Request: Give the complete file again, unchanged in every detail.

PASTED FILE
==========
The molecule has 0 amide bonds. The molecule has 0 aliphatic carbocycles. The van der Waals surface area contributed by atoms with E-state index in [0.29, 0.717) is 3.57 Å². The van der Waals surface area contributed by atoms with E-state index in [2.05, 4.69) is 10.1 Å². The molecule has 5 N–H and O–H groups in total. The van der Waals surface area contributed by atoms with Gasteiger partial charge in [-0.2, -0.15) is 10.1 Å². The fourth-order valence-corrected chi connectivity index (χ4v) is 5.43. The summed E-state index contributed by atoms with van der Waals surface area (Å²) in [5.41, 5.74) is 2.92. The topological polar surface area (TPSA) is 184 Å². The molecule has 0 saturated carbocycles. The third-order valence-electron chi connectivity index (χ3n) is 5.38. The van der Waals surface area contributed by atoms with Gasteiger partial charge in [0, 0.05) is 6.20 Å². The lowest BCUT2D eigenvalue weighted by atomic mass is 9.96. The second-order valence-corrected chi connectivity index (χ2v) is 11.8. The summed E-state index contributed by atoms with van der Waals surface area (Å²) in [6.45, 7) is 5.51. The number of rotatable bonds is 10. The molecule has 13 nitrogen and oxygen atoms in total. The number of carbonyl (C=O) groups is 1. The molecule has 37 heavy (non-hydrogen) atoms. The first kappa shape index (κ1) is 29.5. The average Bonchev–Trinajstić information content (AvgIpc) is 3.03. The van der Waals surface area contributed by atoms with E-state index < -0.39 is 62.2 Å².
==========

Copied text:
The molecule has 0 amide bonds. The molecule has 0 aliphatic carbocycles. The van der Waals surface area contributed by atoms with E-state index in [0.29, 0.717) is 3.57 Å². The van der Waals surface area contributed by atoms with E-state index in [2.05, 4.69) is 10.1 Å². The molecule has 5 N–H and O–H groups in total. The van der Waals surface area contributed by atoms with Gasteiger partial charge in [-0.2, -0.15) is 10.1 Å². The fourth-order valence-corrected chi connectivity index (χ4v) is 5.43. The summed E-state index contributed by atoms with van der Waals surface area (Å²) in [5.41, 5.74) is 2.92. The topological polar surface area (TPSA) is 184 Å². The molecule has 0 saturated carbocycles. The third-order valence-electron chi connectivity index (χ3n) is 5.38. The van der Waals surface area contributed by atoms with Gasteiger partial charge in [0, 0.05) is 6.20 Å². The lowest BCUT2D eigenvalue weighted by atomic mass is 9.96. The second-order valence-corrected chi connectivity index (χ2v) is 11.8. The summed E-state index contributed by atoms with van der Waals surface area (Å²) in [6.45, 7) is 5.51. The number of rotatable bonds is 10. The molecule has 13 nitrogen and oxygen atoms in total. The number of carbonyl (C=O) groups is 1. The molecule has 37 heavy (non-hydrogen) atoms. The first kappa shape index (κ1) is 29.5. The average Bonchev–Trinajstić information content (AvgIpc) is 3.03. The van der Waals surface area contributed by atoms with E-state index < -0.39 is 62.2 Å².